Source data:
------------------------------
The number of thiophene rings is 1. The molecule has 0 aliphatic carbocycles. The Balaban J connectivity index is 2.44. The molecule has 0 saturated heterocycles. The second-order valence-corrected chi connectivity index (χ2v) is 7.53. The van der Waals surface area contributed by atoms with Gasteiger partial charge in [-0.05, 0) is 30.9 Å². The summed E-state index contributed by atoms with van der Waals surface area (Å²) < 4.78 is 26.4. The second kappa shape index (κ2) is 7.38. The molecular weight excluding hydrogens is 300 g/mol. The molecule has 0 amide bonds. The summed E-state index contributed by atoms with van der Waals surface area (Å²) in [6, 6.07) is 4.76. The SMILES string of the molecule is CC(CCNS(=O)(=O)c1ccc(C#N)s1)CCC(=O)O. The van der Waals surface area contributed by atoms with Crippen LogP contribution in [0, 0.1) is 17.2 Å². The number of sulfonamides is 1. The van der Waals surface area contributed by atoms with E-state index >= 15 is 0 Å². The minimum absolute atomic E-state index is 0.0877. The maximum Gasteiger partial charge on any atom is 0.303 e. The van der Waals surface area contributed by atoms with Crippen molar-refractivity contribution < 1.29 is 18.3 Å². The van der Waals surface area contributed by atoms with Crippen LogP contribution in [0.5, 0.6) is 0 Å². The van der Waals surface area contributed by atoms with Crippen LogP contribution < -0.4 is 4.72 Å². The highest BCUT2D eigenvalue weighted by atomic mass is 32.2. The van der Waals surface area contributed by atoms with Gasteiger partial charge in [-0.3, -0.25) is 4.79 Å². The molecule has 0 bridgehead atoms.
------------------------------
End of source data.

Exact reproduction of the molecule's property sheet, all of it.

The number of thiophene rings is 1. The molecule has 0 aliphatic carbocycles. The Balaban J connectivity index is 2.44. The molecule has 0 saturated heterocycles. The second-order valence-corrected chi connectivity index (χ2v) is 7.53. The van der Waals surface area contributed by atoms with Gasteiger partial charge in [-0.05, 0) is 30.9 Å². The summed E-state index contributed by atoms with van der Waals surface area (Å²) < 4.78 is 26.4. The second kappa shape index (κ2) is 7.38. The molecular weight excluding hydrogens is 300 g/mol. The molecule has 0 amide bonds. The summed E-state index contributed by atoms with van der Waals surface area (Å²) in [6, 6.07) is 4.76. The SMILES string of the molecule is CC(CCNS(=O)(=O)c1ccc(C#N)s1)CCC(=O)O. The van der Waals surface area contributed by atoms with Crippen LogP contribution in [0, 0.1) is 17.2 Å². The number of sulfonamides is 1. The van der Waals surface area contributed by atoms with E-state index >= 15 is 0 Å². The minimum absolute atomic E-state index is 0.0877. The maximum Gasteiger partial charge on any atom is 0.303 e. The van der Waals surface area contributed by atoms with Crippen molar-refractivity contribution < 1.29 is 18.3 Å². The van der Waals surface area contributed by atoms with Crippen LogP contribution in [0.5, 0.6) is 0 Å². The van der Waals surface area contributed by atoms with Crippen LogP contribution < -0.4 is 4.72 Å². The highest BCUT2D eigenvalue weighted by atomic mass is 32.2. The van der Waals surface area contributed by atoms with Gasteiger partial charge in [-0.3, -0.25) is 4.79 Å². The molecule has 0 bridgehead atoms.